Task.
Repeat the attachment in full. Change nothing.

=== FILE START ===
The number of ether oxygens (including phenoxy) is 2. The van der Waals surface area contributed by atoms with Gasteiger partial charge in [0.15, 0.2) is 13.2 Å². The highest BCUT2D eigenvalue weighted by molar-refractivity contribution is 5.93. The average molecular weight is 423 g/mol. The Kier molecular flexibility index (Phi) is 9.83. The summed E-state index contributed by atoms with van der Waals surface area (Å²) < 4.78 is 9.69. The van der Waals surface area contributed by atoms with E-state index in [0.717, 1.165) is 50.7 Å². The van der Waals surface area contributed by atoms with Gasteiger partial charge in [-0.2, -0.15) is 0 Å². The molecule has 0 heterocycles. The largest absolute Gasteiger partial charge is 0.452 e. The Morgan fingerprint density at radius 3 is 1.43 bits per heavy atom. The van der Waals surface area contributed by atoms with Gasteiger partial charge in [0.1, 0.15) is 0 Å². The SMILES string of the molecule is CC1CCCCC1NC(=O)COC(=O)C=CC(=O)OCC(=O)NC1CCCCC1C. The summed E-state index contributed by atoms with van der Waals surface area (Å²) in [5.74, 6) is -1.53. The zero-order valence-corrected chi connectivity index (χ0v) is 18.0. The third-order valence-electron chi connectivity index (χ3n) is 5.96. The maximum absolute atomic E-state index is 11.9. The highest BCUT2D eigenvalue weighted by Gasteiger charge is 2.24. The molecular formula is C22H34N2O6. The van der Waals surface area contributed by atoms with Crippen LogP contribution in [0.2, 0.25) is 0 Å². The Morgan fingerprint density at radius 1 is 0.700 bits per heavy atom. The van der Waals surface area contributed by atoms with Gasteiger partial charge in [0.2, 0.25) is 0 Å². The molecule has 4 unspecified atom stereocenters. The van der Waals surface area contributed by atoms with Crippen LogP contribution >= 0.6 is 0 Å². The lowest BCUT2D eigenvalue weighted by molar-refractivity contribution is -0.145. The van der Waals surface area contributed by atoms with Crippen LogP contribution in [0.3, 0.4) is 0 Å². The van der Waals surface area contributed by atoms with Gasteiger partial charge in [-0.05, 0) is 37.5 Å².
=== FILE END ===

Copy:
The number of ether oxygens (including phenoxy) is 2. The van der Waals surface area contributed by atoms with Gasteiger partial charge in [0.15, 0.2) is 13.2 Å². The highest BCUT2D eigenvalue weighted by molar-refractivity contribution is 5.93. The average molecular weight is 423 g/mol. The Kier molecular flexibility index (Phi) is 9.83. The summed E-state index contributed by atoms with van der Waals surface area (Å²) < 4.78 is 9.69. The van der Waals surface area contributed by atoms with E-state index in [0.717, 1.165) is 50.7 Å². The van der Waals surface area contributed by atoms with Gasteiger partial charge in [-0.2, -0.15) is 0 Å². The molecule has 0 heterocycles. The largest absolute Gasteiger partial charge is 0.452 e. The Morgan fingerprint density at radius 3 is 1.43 bits per heavy atom. The van der Waals surface area contributed by atoms with Gasteiger partial charge in [0.1, 0.15) is 0 Å². The SMILES string of the molecule is CC1CCCCC1NC(=O)COC(=O)C=CC(=O)OCC(=O)NC1CCCCC1C. The summed E-state index contributed by atoms with van der Waals surface area (Å²) in [5.74, 6) is -1.53. The zero-order valence-corrected chi connectivity index (χ0v) is 18.0. The third-order valence-electron chi connectivity index (χ3n) is 5.96. The maximum absolute atomic E-state index is 11.9. The highest BCUT2D eigenvalue weighted by Gasteiger charge is 2.24. The molecular formula is C22H34N2O6. The van der Waals surface area contributed by atoms with Crippen LogP contribution in [0.2, 0.25) is 0 Å². The Morgan fingerprint density at radius 1 is 0.700 bits per heavy atom. The van der Waals surface area contributed by atoms with Gasteiger partial charge in [0.2, 0.25) is 0 Å². The molecule has 4 unspecified atom stereocenters. The van der Waals surface area contributed by atoms with Crippen LogP contribution >= 0.6 is 0 Å². The lowest BCUT2D eigenvalue weighted by molar-refractivity contribution is -0.145. The van der Waals surface area contributed by atoms with Crippen LogP contribution in [0.3, 0.4) is 0 Å². The van der Waals surface area contributed by atoms with Gasteiger partial charge in [-0.05, 0) is 37.5 Å².